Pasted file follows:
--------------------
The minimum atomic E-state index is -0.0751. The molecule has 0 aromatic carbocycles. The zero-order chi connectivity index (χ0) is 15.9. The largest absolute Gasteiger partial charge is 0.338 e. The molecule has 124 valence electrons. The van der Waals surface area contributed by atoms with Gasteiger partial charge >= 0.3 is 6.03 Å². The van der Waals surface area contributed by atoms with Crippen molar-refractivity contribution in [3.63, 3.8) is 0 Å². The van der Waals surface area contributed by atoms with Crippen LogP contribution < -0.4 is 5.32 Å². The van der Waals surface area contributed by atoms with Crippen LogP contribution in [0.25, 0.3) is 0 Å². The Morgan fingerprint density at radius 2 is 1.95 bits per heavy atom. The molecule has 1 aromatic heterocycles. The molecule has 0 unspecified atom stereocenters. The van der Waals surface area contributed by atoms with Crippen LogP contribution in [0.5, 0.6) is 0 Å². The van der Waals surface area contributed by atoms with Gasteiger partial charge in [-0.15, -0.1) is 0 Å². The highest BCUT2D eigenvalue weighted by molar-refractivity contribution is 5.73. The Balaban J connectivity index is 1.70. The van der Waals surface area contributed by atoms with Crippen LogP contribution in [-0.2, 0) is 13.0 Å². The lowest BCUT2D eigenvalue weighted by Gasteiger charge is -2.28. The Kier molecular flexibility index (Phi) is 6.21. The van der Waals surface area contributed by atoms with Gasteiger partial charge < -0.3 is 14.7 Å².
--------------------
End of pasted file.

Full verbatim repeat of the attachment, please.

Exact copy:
The minimum atomic E-state index is -0.0751. The molecule has 0 aromatic carbocycles. The zero-order chi connectivity index (χ0) is 15.9. The largest absolute Gasteiger partial charge is 0.338 e. The molecule has 124 valence electrons. The van der Waals surface area contributed by atoms with Gasteiger partial charge >= 0.3 is 6.03 Å². The van der Waals surface area contributed by atoms with Crippen molar-refractivity contribution in [3.63, 3.8) is 0 Å². The van der Waals surface area contributed by atoms with Crippen LogP contribution < -0.4 is 5.32 Å². The van der Waals surface area contributed by atoms with Crippen LogP contribution in [0.25, 0.3) is 0 Å². The Morgan fingerprint density at radius 2 is 1.95 bits per heavy atom. The molecule has 1 aromatic heterocycles. The molecule has 0 unspecified atom stereocenters. The van der Waals surface area contributed by atoms with Crippen LogP contribution in [0.5, 0.6) is 0 Å². The van der Waals surface area contributed by atoms with Gasteiger partial charge in [-0.15, -0.1) is 0 Å². The highest BCUT2D eigenvalue weighted by molar-refractivity contribution is 5.73. The Balaban J connectivity index is 1.70. The van der Waals surface area contributed by atoms with Crippen LogP contribution in [-0.2, 0) is 13.0 Å². The lowest BCUT2D eigenvalue weighted by Gasteiger charge is -2.28. The Kier molecular flexibility index (Phi) is 6.21. The van der Waals surface area contributed by atoms with Gasteiger partial charge < -0.3 is 14.7 Å².